If we do go this route, it frees us up to make non-creature spells with Ability. (Err, that's pretty awkward, isn't it? 'Ability' is probably too generic. Or too already-a-rules-term-y. Let's call it Boost until we find a better name. It also raises the question of whether we use any non-land type of Boost in 2013. I would argue against, since we don't want to confuse new players or muddy our theme.


  1. As an outside observer, I think "Harmony" is a flavorful and strong keyword for what it looks like you're trying to accomplish. With a strong enough keyword and simple enough ability (e.g. Hedge Troll), I think the mechanic can be supported at common of a core set.

  2. I do think we can change the name of Lair to be called Boost. The name is abstract enough so that all sorts of land connections can be covered, such as a Human Merchant travelling through sea routes etc, or even Instants and Sorceries that uses a terrain.

    If we can find an abstract term that's more specifically related to land, that would be better since we can save the word Boost for other keywords in the future. Maybe we can call it Terrain Bonus or Terrain Boost. Totally inelegant, but it's exactly what it is.

    I'm not sure about an evergreen Boost. Ability words don't provide any new functionality to the game rules, so there isn't much benefit from ever-greening it.

    There's also the Kicker problem. As we know from R&D articles, it covers too much design space, so that other mechanics look like repeats of it. It's better to give flavorful and evocative names to small chunks of that design space.

    One benefit to consider would be, would it make scanning the board to check for a condition easier?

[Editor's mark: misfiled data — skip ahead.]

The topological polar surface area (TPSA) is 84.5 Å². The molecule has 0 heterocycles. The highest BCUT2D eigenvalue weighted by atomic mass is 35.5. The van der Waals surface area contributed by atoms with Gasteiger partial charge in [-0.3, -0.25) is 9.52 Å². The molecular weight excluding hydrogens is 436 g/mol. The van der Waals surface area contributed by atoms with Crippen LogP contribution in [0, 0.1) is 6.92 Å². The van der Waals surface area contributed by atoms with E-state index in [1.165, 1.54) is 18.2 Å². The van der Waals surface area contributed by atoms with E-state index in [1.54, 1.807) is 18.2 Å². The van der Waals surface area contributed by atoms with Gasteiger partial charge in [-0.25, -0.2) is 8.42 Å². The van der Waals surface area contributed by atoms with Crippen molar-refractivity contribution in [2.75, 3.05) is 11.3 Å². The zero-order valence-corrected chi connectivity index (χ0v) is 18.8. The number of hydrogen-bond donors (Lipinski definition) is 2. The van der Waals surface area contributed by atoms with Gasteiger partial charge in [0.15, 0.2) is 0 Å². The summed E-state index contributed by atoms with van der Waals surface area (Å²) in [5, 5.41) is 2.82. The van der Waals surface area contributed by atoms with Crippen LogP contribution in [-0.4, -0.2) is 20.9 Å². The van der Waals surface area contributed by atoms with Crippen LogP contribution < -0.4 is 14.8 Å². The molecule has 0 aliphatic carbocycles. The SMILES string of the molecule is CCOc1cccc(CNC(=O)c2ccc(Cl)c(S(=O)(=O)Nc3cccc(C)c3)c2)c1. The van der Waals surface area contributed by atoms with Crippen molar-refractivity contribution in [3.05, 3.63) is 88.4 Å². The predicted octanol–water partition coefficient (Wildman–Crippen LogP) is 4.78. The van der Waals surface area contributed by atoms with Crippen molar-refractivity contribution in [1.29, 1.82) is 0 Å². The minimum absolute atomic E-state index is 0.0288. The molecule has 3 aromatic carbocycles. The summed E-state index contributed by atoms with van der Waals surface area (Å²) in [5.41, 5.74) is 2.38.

I'm not sure it will, since it's hard to read cards from across the board anyways. I think we mostly just read the card when the opponent casts it, then we just remember what cards do. At best, I think it will help players parse the text slightly faster on first read.

    Ability words often add flavor to an ability, like Morbid, but it doesn't have that benefit here.

    In this set there is reason to use an ability word for Terrain/Adaptaion/Boost (saving mind space for a mechanic that's used often), but in future sets that only have one Griffin Rider or something, the ability word might even look needlessly daunting to new players. New players don't know yet that an ability word doesn't mean anything rules-wise, so they might think "Oh, is this another thing I have to learn before I can understand what the card says?"

    In some corner cases, new uses of Boost might feel more creative if it's keyworded rather than stated in plain text, the way "Protection from converted mana cost 3 or greater" or "Protection from everything" feels creative when keyworded. If Forestwalk hadn't been invented, players might be surprised seeing a card saying "Boosted by Forests opponents control." But that's not enough reason I think.